TNT: Good Times at Green’s Supper Club
The fallen star, Jimmie Walker, sits at his table on the upper deck at the live entertainment lounge in Green’s Supper Club. He’s still got his jacket on.
There’s a fireplace painted on the wall, and also fake bricks brushed atop real ones. An overhead light fixture casts a yellow spot on him.
People are looking at him. Talking about him. Pointing. He is, after all, the man they’ve come to see ‘— the onetime television star whose catch phrase still resonates some 25 years after the cancellation of the show. He’s used to people staring at him, even now in his late fifties with his head filled out like a soufflÃ© and flecks of silver stubble in his recently shaved scalp.
He’s scraping the last bit from his baked potato when a reporter approaches and asks for an interview. He looks up from his plate with an expression of tolerant annoyance and mumbles something dismissive. The reporter backs away.
Jimmie ‘JJ’ Walker, star of stage, screen and radio, doesn’t like to be interviewed. It says as much on his website, dynomitejj.com, in the FAQs under the heading ‘“Worst things about being on the road.’” Four of the five concern the people who ask questions for a living. As for the print media, he writes, ‘“They never print what you say’… they have their own agenda’… and don’t do their homework.’”
What it doesn’t say on his website, the substance of a rumor buzzing around the journalistic types, is that he’s touchy about the catch phrase ‘— he doesn’t want to talk about it, won’t use it in his act. And we’d heard that it would be highly unlikely for him to spit it out for a fan or interviewer.
‘“Jimmie’s been in show business a long time,’” his manager told YES! Weekly. ‘“There’s some things he’s kinda funny about.’”
Walker’s career has spanned almost 40 years, since 1967 when he landed a gig opening for a militant poetry group called The Last Poets. He broke in when Bette Midler, among others, used their influence to get him on ‘“The Jack Paar Show’” in 1972. Things happened very quickly from there: a ‘“Laugh-In’” appearance, a TV pilot, bigger and better club dates.
Then the next year Walker made his mark in a new Norman Lear sitcom, a groundbreaking schematic depicting an African-American family living in the Chicago projects. He was at the first rehearsal just goofing off when he uttered the phrase he’d carry around for the rest of his life.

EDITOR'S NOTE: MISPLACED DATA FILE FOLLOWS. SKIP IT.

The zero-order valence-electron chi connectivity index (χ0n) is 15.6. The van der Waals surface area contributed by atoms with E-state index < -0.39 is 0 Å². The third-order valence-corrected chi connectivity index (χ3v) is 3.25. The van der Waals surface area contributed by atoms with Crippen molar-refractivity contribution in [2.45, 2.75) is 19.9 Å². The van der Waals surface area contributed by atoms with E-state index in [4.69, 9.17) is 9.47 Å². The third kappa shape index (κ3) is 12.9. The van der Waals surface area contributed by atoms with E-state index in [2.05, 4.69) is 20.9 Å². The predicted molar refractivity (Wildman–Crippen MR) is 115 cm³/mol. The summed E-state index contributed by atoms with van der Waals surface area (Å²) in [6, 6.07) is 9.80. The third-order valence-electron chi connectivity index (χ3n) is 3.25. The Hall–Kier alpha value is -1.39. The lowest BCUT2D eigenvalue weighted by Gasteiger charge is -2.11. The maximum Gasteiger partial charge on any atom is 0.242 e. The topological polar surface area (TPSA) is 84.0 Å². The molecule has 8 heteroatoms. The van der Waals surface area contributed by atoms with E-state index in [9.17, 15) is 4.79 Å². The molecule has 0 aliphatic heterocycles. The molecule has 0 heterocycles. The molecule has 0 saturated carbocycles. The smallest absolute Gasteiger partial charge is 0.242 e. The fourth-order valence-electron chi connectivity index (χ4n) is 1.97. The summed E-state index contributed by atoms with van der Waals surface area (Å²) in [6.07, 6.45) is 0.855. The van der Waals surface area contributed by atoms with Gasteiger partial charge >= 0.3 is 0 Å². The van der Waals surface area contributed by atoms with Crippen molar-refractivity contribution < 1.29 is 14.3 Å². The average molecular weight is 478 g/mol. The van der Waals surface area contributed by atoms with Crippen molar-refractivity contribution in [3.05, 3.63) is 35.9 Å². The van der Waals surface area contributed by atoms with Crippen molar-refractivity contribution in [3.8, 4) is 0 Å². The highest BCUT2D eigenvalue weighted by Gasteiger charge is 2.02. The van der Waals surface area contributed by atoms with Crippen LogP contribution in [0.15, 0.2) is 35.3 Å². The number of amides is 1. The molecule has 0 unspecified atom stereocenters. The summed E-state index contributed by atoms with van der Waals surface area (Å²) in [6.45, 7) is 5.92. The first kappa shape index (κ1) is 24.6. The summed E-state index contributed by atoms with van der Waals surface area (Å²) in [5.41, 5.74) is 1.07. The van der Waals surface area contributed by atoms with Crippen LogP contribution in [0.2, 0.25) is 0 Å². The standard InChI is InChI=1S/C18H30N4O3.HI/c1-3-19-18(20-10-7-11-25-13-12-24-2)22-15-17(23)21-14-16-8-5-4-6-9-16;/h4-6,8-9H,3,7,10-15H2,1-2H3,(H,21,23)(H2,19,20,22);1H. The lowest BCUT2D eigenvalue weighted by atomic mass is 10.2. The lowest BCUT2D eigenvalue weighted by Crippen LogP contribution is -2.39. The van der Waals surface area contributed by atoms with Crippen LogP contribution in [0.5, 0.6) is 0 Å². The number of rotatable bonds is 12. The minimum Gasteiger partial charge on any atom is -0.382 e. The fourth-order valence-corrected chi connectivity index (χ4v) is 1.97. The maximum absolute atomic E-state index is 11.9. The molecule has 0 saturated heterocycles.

Things are not exactly explosive tonight at Green’s Supper Club on Highway 29. Patrons from all over the county chew prime rib and oysters while sitting through the opening act. Jimmie takes the stage as the ‘“Good Times’” theme blares through the speakers.
‘“Keepin’ your head above water, makin’ your way when you can’….’”
He takes the stage underneath a plastic banner that says ‘“Reidsville Nissan’” and spreads his arms wide.
‘“It’s come to this, has it?’”
He gets a pretty good laugh.
Walker’s character in the old show, James Evans Jr., was an aspiring artist. ‘“Van Gogh, and Rembrandt, don’t be uptight, cause here comes KID DYNOMITE,’” he once enthused.
Walker the man is something of an artist himself. He’s been doing standup a long time, and tonight his timing, his transitions are impeccable. He’s even got some fresh material, written about new events that happened this very day, and you can still hear the rasp in his vice that once made him famous when he says things like ‘“manual mammogram’” and ‘“the runaway bride.’”
He closes with some football jokes and gets off the stage with the crowd still laughing, making his way quickly to the back of the room. As he passes a table, a guy in glasses sitting there looks up at him and yells, ‘“DY-no-MITE.’”
Jimmie keeps walking.
In the back room by the piano Jimmie Walker signs T-shirts with an old picture on the front and photos of his younger self holding actual sticks of dynamite. One of each is going for twenty bucks and the wad of cash in Jimmie’s hand grows by the minute.
‘“We loved you in that show,’” says one woman before she leaves with an autographed T-shirt in hand.
Another woman, this one in a suede coat, runs up to the signing table.
‘“I just gotta hear you say one thing,’” she says.
Jimmie ignores her, talking instead about football to a guy in a wheelchair. She stands to the side, keeping her tongue and fiddling with her purse. She’s not giving up easy.
He finally acquiesces.
‘“What are you looking for young lady?
‘“I gotta hear you say it,’” she says.
Jimmie drops his voice to say something and the woman looks crestfallen. She argues.
‘“I can do whatever I want,’” he says, and his voice drops even lower.
She makes one more plea. Jimmie gets serious.
‘“That was a long, long time ago,’” he says.
The woman looks down at her feet. Then she leaves, quickly and quietly, out the door for the parking lot.
To comment on this column, email Brian Clarey at firstname.lastname@example.org.